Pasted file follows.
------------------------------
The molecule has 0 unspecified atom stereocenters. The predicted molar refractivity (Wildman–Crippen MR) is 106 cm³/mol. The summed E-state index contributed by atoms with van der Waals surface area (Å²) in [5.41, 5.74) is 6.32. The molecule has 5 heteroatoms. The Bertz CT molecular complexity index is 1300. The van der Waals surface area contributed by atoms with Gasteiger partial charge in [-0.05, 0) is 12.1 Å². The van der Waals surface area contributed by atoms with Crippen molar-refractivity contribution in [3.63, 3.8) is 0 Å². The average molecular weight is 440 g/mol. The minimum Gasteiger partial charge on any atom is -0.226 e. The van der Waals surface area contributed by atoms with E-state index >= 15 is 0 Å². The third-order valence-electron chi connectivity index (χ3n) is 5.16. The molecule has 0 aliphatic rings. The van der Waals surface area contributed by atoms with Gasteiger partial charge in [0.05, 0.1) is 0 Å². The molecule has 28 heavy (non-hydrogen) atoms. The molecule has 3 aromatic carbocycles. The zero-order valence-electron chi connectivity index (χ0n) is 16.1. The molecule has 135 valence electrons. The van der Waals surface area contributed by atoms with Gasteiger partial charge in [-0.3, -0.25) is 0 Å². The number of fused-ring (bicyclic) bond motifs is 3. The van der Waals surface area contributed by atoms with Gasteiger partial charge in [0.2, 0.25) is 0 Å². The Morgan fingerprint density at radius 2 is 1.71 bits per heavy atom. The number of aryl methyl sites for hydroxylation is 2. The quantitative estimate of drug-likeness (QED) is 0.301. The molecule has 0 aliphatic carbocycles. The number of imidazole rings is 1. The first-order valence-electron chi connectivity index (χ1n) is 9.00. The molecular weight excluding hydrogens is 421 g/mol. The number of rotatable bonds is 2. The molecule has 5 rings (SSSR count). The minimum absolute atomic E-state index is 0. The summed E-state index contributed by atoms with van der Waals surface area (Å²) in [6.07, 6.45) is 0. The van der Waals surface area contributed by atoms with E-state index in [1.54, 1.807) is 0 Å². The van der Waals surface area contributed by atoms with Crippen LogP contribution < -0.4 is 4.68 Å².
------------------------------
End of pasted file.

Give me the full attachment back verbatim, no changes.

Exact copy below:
The molecule has 0 unspecified atom stereocenters. The predicted molar refractivity (Wildman–Crippen MR) is 106 cm³/mol. The summed E-state index contributed by atoms with van der Waals surface area (Å²) in [5.41, 5.74) is 6.32. The molecule has 5 heteroatoms. The Bertz CT molecular complexity index is 1300. The van der Waals surface area contributed by atoms with Gasteiger partial charge in [-0.05, 0) is 12.1 Å². The van der Waals surface area contributed by atoms with Crippen molar-refractivity contribution in [3.63, 3.8) is 0 Å². The average molecular weight is 440 g/mol. The minimum Gasteiger partial charge on any atom is -0.226 e. The van der Waals surface area contributed by atoms with E-state index >= 15 is 0 Å². The third-order valence-electron chi connectivity index (χ3n) is 5.16. The molecule has 0 aliphatic rings. The van der Waals surface area contributed by atoms with Gasteiger partial charge in [0.05, 0.1) is 0 Å². The molecule has 28 heavy (non-hydrogen) atoms. The molecule has 3 aromatic carbocycles. The zero-order valence-electron chi connectivity index (χ0n) is 16.1. The molecule has 135 valence electrons. The van der Waals surface area contributed by atoms with Gasteiger partial charge in [-0.3, -0.25) is 0 Å². The number of fused-ring (bicyclic) bond motifs is 3. The van der Waals surface area contributed by atoms with Gasteiger partial charge in [0.2, 0.25) is 0 Å². The Morgan fingerprint density at radius 2 is 1.71 bits per heavy atom. The number of aryl methyl sites for hydroxylation is 2. The quantitative estimate of drug-likeness (QED) is 0.301. The molecule has 0 aliphatic carbocycles. The number of imidazole rings is 1. The first-order valence-electron chi connectivity index (χ1n) is 9.00. The molecular weight excluding hydrogens is 421 g/mol. The number of rotatable bonds is 2. The molecule has 5 rings (SSSR count). The minimum absolute atomic E-state index is 0. The summed E-state index contributed by atoms with van der Waals surface area (Å²) in [6.07, 6.45) is 0. The van der Waals surface area contributed by atoms with E-state index in [1.54, 1.807) is 0 Å². The van der Waals surface area contributed by atoms with Crippen LogP contribution < -0.4 is 4.68 Å².